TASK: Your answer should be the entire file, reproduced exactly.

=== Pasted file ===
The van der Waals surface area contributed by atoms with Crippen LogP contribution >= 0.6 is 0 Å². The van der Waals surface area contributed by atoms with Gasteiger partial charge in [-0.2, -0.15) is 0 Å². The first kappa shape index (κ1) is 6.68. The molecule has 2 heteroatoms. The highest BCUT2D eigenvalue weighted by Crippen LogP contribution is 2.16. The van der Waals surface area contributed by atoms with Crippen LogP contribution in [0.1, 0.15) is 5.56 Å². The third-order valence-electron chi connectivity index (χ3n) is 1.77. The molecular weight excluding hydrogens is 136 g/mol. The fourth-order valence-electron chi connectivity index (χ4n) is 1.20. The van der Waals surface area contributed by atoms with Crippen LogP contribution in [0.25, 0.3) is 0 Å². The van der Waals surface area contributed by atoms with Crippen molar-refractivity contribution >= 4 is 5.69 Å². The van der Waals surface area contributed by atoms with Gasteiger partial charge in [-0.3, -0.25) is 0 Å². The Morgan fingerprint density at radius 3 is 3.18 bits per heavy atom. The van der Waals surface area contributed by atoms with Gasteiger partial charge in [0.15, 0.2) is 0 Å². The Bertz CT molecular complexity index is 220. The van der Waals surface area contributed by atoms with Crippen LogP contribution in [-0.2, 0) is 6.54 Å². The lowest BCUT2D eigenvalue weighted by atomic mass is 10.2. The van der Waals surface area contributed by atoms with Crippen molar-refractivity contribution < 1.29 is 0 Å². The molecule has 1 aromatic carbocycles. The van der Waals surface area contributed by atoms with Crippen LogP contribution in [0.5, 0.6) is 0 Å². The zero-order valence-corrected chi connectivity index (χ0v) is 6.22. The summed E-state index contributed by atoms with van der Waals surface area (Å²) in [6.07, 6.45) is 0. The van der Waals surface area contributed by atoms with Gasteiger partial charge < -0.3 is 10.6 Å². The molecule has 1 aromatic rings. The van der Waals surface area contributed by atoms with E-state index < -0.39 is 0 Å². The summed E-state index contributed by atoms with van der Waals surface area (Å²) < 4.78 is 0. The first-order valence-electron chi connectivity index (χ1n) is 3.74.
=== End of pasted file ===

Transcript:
The van der Waals surface area contributed by atoms with Crippen LogP contribution >= 0.6 is 0 Å². The van der Waals surface area contributed by atoms with Gasteiger partial charge in [-0.2, -0.15) is 0 Å². The first kappa shape index (κ1) is 6.68. The molecule has 2 heteroatoms. The highest BCUT2D eigenvalue weighted by Crippen LogP contribution is 2.16. The van der Waals surface area contributed by atoms with Crippen LogP contribution in [0.1, 0.15) is 5.56 Å². The third-order valence-electron chi connectivity index (χ3n) is 1.77. The molecular weight excluding hydrogens is 136 g/mol. The fourth-order valence-electron chi connectivity index (χ4n) is 1.20. The van der Waals surface area contributed by atoms with Crippen LogP contribution in [0.25, 0.3) is 0 Å². The van der Waals surface area contributed by atoms with Crippen molar-refractivity contribution >= 4 is 5.69 Å². The van der Waals surface area contributed by atoms with Gasteiger partial charge in [-0.3, -0.25) is 0 Å². The Morgan fingerprint density at radius 3 is 3.18 bits per heavy atom. The van der Waals surface area contributed by atoms with Gasteiger partial charge in [0.15, 0.2) is 0 Å². The Bertz CT molecular complexity index is 220. The van der Waals surface area contributed by atoms with Crippen LogP contribution in [-0.2, 0) is 6.54 Å². The lowest BCUT2D eigenvalue weighted by atomic mass is 10.2. The van der Waals surface area contributed by atoms with Crippen molar-refractivity contribution < 1.29 is 0 Å². The molecule has 1 aromatic carbocycles. The van der Waals surface area contributed by atoms with Crippen LogP contribution in [0.5, 0.6) is 0 Å². The zero-order valence-corrected chi connectivity index (χ0v) is 6.22. The summed E-state index contributed by atoms with van der Waals surface area (Å²) in [6.07, 6.45) is 0. The van der Waals surface area contributed by atoms with Gasteiger partial charge < -0.3 is 10.6 Å². The molecule has 1 aromatic rings. The van der Waals surface area contributed by atoms with E-state index < -0.39 is 0 Å². The summed E-state index contributed by atoms with van der Waals surface area (Å²) < 4.78 is 0. The first-order valence-electron chi connectivity index (χ1n) is 3.74.